Hindrances to Good Citizenship:
There are various hindrances which do not allow the growth of good citizenship. Lord Bryce considers indolence, narrow self interest and party spirit as the main hindrances.
In our country, ignorance, poverty, disease, communalism, caste system and social distinctions are equally great obstacles. These arc discussed as follows:
Indolence, indifference, apathy and inactivity are great enemies of good citizenship. Active interest in public affairs is the foundation stone of good citizenship.
2. Ignorance and Illiteracy:
According to Laski, citizenship consists in the contribution of one’s instructed judgment to the public good. An ignorant and illiterate person is unable to make any such contribution.
A citizen cannot have an enlightened interest in public affairs in the absence of education. Democracy degenerates into a mob rule in the hands of ignorant and illiterate people.
Poverty is the root cause of all evils. Good citizenship cannot develop in a country where gross inequalities of wealth exist. Poverty stems the growth of personality and develops apathy and indifference towards public life.
For building up the character of a nation, poverty must be rooted out and some economic minimum must be guaranteed to all.
Ill health is a great weakness in a good citizen. Society expects the contribution of one’s mite to the public good. No contribution of any nature is possible if the citizens are unhealthy.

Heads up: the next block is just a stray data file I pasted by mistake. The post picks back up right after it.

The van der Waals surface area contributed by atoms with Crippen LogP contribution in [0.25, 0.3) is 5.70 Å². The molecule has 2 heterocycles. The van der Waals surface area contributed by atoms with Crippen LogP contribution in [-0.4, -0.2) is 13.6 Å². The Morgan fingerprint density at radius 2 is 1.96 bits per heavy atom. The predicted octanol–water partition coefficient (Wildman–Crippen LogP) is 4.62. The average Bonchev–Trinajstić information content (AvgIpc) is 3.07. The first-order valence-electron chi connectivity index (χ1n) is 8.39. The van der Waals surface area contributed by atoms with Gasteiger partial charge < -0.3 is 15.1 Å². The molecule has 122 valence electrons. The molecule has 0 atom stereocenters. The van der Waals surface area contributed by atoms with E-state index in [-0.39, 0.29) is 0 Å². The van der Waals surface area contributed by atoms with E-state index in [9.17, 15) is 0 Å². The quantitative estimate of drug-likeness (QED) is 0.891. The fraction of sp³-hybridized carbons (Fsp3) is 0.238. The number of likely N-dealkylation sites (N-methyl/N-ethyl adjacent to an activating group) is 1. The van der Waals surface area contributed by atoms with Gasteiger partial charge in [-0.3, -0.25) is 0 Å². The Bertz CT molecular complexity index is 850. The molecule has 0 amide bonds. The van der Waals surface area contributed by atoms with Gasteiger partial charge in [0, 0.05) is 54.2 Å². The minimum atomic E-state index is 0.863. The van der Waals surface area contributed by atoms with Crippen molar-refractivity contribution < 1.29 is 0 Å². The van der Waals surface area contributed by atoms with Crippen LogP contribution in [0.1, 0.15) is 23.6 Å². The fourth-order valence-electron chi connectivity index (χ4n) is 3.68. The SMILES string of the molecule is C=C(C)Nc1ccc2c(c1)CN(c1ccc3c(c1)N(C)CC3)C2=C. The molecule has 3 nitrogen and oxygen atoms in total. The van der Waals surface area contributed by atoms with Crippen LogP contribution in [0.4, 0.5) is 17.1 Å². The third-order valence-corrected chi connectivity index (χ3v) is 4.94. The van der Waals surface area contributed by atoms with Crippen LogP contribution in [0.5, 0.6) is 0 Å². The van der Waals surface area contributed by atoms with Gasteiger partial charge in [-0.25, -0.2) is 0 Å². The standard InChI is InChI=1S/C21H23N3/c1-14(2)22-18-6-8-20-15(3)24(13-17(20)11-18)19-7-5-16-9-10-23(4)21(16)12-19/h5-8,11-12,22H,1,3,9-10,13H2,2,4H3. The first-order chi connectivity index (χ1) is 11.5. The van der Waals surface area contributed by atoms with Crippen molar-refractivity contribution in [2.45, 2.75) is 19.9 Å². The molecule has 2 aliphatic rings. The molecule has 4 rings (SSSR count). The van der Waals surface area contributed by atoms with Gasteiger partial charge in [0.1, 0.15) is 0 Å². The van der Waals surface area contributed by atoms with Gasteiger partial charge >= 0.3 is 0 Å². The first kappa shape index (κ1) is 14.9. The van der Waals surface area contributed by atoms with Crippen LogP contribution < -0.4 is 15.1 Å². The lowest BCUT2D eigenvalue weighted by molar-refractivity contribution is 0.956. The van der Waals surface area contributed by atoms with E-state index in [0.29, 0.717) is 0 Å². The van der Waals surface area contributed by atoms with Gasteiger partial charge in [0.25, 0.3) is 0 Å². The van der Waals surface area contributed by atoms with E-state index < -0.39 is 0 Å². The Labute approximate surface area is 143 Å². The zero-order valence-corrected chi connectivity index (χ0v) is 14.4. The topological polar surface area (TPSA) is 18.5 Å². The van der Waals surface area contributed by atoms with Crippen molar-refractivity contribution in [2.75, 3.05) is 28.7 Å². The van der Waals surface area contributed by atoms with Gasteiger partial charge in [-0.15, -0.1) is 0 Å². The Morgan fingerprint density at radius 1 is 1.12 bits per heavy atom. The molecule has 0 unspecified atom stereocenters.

5. Party Spirit:
Political parties and democracy go hand in hand. But political parties create rivalries and hostilities among the people. Sometimes the interests of the community are sacrificed for the sake of the party.
6. Communalism and Caste System:
Communalism and caste distinctions are serious handicaps in the path of good citizenship. These distinctions hamper social and political, solidarity in India.
Communalism, caste system and class distinctions arc especially responsible for bringing about a discord among the people.
Remedies of hindrances to Good Citizenship:
In order to remove these hindrances, all out efforts on the part of the public, the state, political parties and the press are necessary. Bryce suggests mechanical and ethical remedies for the removal of hindrances. Mechanical remedies seek to reform and improve the machinery of the state to make it more useful to the public.
The entire social structure has to be built up anew on the principles of equality, justice and democracy. Citizens should be allowed ample civil and political rights.
Ethical remedies seek to reform and improve the general character of citizens of the state. Ignorance, party spirit and disease must be removed. A vigorous programme of social reform must be undertaken.